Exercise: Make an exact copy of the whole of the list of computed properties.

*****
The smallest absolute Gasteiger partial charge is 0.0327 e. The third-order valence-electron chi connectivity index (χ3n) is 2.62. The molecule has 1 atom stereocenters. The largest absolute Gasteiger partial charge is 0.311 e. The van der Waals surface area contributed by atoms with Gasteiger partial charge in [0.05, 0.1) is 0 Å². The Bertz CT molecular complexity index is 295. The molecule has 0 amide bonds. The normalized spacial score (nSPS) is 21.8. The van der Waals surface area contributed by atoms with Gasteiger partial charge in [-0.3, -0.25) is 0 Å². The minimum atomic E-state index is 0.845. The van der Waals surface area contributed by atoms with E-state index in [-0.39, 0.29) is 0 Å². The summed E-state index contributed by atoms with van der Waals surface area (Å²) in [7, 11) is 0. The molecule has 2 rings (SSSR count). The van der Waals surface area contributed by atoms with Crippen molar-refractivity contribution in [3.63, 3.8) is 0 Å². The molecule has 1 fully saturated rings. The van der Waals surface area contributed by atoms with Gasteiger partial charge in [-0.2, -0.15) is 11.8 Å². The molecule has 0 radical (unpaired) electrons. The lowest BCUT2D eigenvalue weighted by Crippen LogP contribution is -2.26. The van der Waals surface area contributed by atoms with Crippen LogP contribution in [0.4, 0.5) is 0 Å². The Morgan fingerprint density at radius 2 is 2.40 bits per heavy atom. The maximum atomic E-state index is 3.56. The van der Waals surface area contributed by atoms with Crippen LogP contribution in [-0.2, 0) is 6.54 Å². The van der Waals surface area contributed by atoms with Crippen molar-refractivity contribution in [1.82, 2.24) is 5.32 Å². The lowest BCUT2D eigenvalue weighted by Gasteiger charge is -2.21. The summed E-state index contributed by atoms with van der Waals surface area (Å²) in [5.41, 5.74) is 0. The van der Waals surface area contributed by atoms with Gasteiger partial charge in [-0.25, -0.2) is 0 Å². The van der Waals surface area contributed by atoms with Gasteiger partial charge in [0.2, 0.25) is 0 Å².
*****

The smallest absolute Gasteiger partial charge is 0.0327 e. The third-order valence-electron chi connectivity index (χ3n) is 2.62. The molecule has 1 atom stereocenters. The largest absolute Gasteiger partial charge is 0.311 e. The van der Waals surface area contributed by atoms with Gasteiger partial charge in [0.05, 0.1) is 0 Å². The Bertz CT molecular complexity index is 295. The molecule has 0 amide bonds. The normalized spacial score (nSPS) is 21.8. The van der Waals surface area contributed by atoms with Gasteiger partial charge in [-0.3, -0.25) is 0 Å². The minimum atomic E-state index is 0.845. The van der Waals surface area contributed by atoms with E-state index in [-0.39, 0.29) is 0 Å². The summed E-state index contributed by atoms with van der Waals surface area (Å²) in [7, 11) is 0. The molecule has 2 rings (SSSR count). The van der Waals surface area contributed by atoms with Crippen molar-refractivity contribution in [3.63, 3.8) is 0 Å². The molecule has 1 fully saturated rings. The van der Waals surface area contributed by atoms with Gasteiger partial charge in [-0.2, -0.15) is 11.8 Å². The molecule has 0 radical (unpaired) electrons. The lowest BCUT2D eigenvalue weighted by Crippen LogP contribution is -2.26. The van der Waals surface area contributed by atoms with Crippen LogP contribution in [0.4, 0.5) is 0 Å². The Morgan fingerprint density at radius 2 is 2.40 bits per heavy atom. The maximum atomic E-state index is 3.56. The van der Waals surface area contributed by atoms with Crippen LogP contribution in [-0.2, 0) is 6.54 Å². The van der Waals surface area contributed by atoms with Crippen molar-refractivity contribution in [1.82, 2.24) is 5.32 Å². The lowest BCUT2D eigenvalue weighted by Gasteiger charge is -2.21. The summed E-state index contributed by atoms with van der Waals surface area (Å²) in [5.41, 5.74) is 0. The van der Waals surface area contributed by atoms with Gasteiger partial charge in [-0.25, -0.2) is 0 Å². The van der Waals surface area contributed by atoms with Gasteiger partial charge in [0.2, 0.25) is 0 Å².